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Committee opposes pulling out of Civil Service

CLARIFICATION: When talking about Greenfield pulling out of Civil Service this past week, At-Large Town Councilor Mark Maloni said he has not yet heard a strong argument for taking the police and fire chief positions out. He said it appears the town’s police and fire forces want to stay in Civil Service.

At that recent meeting, Maloni asked, “How happy is our police force going to be if we go against them?”

He also said, “Police are not behind (taking the positions out).”

A word in his second quote, which appeared on Page A6 in The Recorder on Oct. 1, was misleading.

GREENFIELD — If the vote of five town councilors, who make up the Community Relations and Education Committee, is any indication of what the full council will eventually decide, it looks like the town’s police and fire chief positions will stay in Civil Service, at least for now.

The committee, which is made up of Precinct 1 Councilor Marian Kelner, Precinct 7 Councilor Rudy Renaud (chairwoman), Precinct 8 and 9 councilors Karen Shapiro Miller and Norman Hirschfeld, and at-large Councilor Mark Maloni, all voted to make a recommendation to the 13-member council to keep the positions in Civil Service.

At-large Councilor Dalton Athey, who attended the meeting, said during the committee’s public hearing that he would not speak for or against taking the positions out of Civil Service, but said the people of Greenfield voted a decade ago to put the positions back in Civil Service and should be the ones to take it back out.

“Put it on the ballot,” said Athey. “The people have spoken and the council or mayor are not qualified to overturn their vote.”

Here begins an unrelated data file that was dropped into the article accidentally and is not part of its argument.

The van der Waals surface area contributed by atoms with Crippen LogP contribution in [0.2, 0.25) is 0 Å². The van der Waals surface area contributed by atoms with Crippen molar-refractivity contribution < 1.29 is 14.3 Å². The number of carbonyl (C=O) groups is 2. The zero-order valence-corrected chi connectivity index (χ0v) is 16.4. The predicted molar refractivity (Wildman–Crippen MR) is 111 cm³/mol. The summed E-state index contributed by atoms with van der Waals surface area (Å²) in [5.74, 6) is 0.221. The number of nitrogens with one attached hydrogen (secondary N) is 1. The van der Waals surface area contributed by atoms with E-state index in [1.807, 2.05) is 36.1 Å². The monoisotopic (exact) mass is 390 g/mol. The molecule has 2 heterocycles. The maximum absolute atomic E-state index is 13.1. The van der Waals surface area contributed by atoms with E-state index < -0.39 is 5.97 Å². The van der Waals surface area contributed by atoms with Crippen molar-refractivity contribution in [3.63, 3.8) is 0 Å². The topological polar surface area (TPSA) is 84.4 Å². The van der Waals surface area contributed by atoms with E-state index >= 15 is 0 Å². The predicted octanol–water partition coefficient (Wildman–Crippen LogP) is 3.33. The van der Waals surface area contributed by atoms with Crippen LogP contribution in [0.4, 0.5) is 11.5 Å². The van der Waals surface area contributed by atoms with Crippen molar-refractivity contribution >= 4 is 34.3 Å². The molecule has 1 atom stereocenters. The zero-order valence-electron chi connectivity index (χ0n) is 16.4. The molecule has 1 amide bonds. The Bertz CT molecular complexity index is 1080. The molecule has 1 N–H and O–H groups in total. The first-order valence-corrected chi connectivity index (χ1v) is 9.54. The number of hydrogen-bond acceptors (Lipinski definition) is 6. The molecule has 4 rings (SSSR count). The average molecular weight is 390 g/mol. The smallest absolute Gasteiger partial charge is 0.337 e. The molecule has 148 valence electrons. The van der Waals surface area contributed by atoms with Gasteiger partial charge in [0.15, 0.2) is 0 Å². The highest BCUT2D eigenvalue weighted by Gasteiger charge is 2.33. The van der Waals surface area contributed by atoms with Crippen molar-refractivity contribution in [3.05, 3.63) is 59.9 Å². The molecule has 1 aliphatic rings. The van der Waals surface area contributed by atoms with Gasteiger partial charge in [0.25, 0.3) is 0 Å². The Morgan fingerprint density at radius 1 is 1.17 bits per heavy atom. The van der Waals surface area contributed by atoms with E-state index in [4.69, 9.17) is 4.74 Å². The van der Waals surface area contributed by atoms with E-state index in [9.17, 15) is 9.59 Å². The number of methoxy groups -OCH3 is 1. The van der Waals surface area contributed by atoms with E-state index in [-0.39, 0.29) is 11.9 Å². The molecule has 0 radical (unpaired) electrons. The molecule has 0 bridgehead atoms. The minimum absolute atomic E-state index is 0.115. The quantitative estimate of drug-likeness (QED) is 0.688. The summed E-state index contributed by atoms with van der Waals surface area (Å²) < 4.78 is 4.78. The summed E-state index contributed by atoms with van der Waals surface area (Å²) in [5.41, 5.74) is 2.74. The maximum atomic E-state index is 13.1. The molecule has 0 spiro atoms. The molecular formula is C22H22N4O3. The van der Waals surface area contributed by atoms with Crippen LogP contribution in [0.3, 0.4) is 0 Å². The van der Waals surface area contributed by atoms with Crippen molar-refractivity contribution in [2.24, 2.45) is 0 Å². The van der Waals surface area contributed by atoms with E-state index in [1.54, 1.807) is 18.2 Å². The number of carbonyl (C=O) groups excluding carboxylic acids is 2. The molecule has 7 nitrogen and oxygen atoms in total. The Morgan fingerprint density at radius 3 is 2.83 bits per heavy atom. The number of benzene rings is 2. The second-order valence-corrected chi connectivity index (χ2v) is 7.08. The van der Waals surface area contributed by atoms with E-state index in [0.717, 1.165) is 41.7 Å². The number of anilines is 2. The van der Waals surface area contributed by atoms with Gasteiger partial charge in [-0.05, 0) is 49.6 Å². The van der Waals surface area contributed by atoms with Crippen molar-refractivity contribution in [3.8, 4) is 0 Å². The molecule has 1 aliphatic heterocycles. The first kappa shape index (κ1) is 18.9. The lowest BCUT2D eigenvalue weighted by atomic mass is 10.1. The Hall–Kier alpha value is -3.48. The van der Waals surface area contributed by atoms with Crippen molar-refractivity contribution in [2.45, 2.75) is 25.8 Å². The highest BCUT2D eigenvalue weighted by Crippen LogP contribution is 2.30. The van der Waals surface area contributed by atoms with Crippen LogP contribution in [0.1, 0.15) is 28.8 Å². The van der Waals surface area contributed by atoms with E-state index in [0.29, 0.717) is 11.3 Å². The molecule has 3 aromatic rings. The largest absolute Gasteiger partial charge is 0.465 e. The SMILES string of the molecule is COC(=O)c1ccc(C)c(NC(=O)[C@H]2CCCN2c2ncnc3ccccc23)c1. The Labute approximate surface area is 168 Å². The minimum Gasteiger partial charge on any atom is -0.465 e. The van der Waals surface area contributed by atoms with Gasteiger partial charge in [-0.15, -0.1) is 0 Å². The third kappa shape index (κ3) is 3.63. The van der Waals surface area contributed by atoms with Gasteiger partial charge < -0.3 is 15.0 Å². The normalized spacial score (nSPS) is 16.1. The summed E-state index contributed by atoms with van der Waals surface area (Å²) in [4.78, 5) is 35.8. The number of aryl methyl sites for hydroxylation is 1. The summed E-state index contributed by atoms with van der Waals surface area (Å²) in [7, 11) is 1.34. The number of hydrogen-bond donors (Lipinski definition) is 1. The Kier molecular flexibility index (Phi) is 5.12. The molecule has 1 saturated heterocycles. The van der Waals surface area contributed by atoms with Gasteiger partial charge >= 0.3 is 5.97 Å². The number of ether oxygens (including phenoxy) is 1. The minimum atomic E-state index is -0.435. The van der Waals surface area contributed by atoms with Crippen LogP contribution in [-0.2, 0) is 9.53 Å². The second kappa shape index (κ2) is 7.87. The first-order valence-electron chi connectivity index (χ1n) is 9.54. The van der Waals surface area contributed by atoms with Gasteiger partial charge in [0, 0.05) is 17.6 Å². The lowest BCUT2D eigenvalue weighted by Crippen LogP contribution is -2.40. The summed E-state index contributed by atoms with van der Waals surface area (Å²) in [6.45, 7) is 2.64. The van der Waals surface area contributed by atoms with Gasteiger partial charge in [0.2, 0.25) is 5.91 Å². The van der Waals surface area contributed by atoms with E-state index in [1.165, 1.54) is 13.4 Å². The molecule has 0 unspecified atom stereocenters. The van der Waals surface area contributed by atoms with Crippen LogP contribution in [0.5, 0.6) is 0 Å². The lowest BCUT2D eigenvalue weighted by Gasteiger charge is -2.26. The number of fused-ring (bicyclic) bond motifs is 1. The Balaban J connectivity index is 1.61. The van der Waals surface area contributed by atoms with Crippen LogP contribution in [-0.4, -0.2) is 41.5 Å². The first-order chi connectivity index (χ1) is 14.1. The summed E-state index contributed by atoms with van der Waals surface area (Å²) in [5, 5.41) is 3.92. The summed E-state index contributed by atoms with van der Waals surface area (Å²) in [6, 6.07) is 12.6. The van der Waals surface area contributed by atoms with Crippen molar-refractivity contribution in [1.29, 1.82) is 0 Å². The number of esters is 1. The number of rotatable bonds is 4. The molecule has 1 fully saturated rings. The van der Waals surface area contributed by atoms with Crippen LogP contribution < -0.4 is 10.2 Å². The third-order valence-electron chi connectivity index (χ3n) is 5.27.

Police Lt. Daniel McCarthy said being in Civil Service provides protection from all sorts of potential issues that could arise in small- town government.

“We know the Civil Service process can be cumbersome, but it also provides safe and secure mechanisms for chiefs,” said McCarthy. “It makes sure not to let politics influence choices and decisions.”

Firefighter Peter McIver, who heads the town’s firefighters union, said there are still too many questions about how the hiring process would work if the town took the lead, instead of Civil Service.

The town’s Public Safety Commission has come up with some of those procedures, but McIver said there isn’t enough substance in its proposal.

Gary Longley, chairman of the PSC, said the commission has decided to continue discussions about Civil Service and to revisit its recommendations for the way the town would handle hiring and firing and other issues if it took the positions out.

Greenfield resident Wilson Roberts said his fear is that mayors are “political creatures” whose actions can be influenced and he believes police and fire chiefs should be free of political persuasion.

“We don’t want to undermine the authority of our chiefs,” he said.

Mayor William Martin spoke briefly about why he wants the positions taken out of Civil Service, saying it has taken the town two years to try to hire a permanent police chief under Civil Service and it still hasn’t happened.

The committee talked about tabling the issue, but decided to vote to make a recommendation to or not to take the positions out of Civil Service, saying the full council can table the issue, if it desires.

Maloni said he has not yet heard a strong argument for taking the positions out. He said the entire police force seems to want to keep its chief in Civil Service.

“How happy is our police force going to be if we go against them?” he asked. “Police are not behind us.”

“There’s a reason why in 2003 the town voted to put the positions in Civil Service,” said Hirschfeld. “That speaks volumes.”

Kelner said she would welcome more discussion, but doesn’t feel the town should make any decision until it reviews all options.

“We need to go to the people,” she said.

Shapiro Miller said she would also like more discussion on the matter.

“What the town said in 2003 holds a lot of weight,” she said.

Renaud said she has done some research and believes that some of the cities and towns that have opted out of Civil Service made sure they had strong checks and balances — it’s not just one person who decides, like it would be in Greenfield.

“At the end of the day, the mayor would decide in Greenfield and that’s too much power for one person,” said Renaud. “Chiefs need protection.”

The committee also unanimously voted to send a recommendation to the full council to keep the fire chief position in Civil Service.

The full council will continue to discuss the issue on Oct. 16 at 7 p.m. in the studio in Greenfield Community Television, 393 Main St.

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